This weekend's anti-China protests in Vietnam were relatively small in scale, but they are emblematic of two broader trends that may affect international politics in Asia profoundly in the years ahead.
One is the resistance China is facing as its growing power feeds a greater sense of strategic entitlement, particularly in the South China Sea. While demonstrators marched in Hanoi and Ho Chi Minh City, China's defense minister Gen. Liang Guanglie faced a politely-worded diplomatic barrage in Singapore at the annual Shangri-La Dialogue on regional security. Vietnam has often been the sharpest thorn in the side of China's regional aspirations, though it is not the only southern neighbor trying to constrain Beijing's reach.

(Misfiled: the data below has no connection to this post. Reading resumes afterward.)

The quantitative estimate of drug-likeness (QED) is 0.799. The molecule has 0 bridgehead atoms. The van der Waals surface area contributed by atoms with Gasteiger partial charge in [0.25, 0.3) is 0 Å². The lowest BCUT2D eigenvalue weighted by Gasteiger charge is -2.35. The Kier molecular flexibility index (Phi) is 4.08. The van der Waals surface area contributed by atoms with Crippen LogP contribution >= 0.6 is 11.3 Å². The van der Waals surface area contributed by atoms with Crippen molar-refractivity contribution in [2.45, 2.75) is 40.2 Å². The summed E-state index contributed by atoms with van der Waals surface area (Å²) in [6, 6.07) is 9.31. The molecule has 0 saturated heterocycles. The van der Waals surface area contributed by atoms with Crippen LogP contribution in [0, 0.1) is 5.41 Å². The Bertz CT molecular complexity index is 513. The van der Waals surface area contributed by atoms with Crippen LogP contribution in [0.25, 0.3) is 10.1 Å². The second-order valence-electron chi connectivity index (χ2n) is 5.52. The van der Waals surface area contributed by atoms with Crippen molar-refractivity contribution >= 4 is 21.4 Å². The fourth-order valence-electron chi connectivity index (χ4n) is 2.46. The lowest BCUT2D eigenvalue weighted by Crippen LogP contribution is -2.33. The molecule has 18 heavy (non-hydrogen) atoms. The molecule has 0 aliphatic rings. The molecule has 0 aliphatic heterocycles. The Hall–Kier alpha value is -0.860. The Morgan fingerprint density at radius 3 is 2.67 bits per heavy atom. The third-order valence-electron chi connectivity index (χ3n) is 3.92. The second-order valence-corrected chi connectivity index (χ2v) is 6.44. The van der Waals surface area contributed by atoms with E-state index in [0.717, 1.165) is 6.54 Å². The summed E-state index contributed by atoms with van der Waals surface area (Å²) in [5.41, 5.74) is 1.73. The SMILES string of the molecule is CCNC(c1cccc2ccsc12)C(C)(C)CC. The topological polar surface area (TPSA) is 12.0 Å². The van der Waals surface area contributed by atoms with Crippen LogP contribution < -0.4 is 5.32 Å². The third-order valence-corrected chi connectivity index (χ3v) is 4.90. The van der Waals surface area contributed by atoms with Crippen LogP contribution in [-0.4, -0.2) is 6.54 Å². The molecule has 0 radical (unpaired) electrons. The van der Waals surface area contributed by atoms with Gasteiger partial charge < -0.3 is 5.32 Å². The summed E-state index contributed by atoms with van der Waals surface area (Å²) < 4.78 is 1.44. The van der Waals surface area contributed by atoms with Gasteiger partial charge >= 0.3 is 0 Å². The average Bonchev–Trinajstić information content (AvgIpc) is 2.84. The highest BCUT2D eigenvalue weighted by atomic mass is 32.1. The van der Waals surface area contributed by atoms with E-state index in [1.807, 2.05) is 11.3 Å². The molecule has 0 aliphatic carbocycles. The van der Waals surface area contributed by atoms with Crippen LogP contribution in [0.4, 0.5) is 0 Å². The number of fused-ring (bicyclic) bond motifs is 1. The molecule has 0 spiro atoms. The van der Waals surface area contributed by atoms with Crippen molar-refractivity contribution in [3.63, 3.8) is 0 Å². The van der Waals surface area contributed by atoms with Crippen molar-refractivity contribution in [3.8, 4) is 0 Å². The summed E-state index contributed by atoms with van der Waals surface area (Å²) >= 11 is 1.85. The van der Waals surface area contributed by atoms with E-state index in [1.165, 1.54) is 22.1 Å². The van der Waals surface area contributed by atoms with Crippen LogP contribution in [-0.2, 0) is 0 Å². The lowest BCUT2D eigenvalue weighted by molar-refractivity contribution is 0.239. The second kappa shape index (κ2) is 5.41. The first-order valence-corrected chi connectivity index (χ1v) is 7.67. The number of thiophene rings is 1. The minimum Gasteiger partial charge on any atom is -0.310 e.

The second trend is the budding appearance of Asia's Facebook generation as a force for social and political change. In this instance, the protests in Vietnam echoed and amplified official demands, but as the "Arab spring" has reminded us, frustrated self-organizing youths are dangerous for repressive one-party regimes.
The example this weekend's protesters set may represent a much greater threat to the governments in Hanoi and Beijing than either state poses to the other in the South China Sea.
Asia Society Bernard Schwartz Fellow John Ciorciari is an assistant professor at the University of Michigan’s Ford School of Public Policy.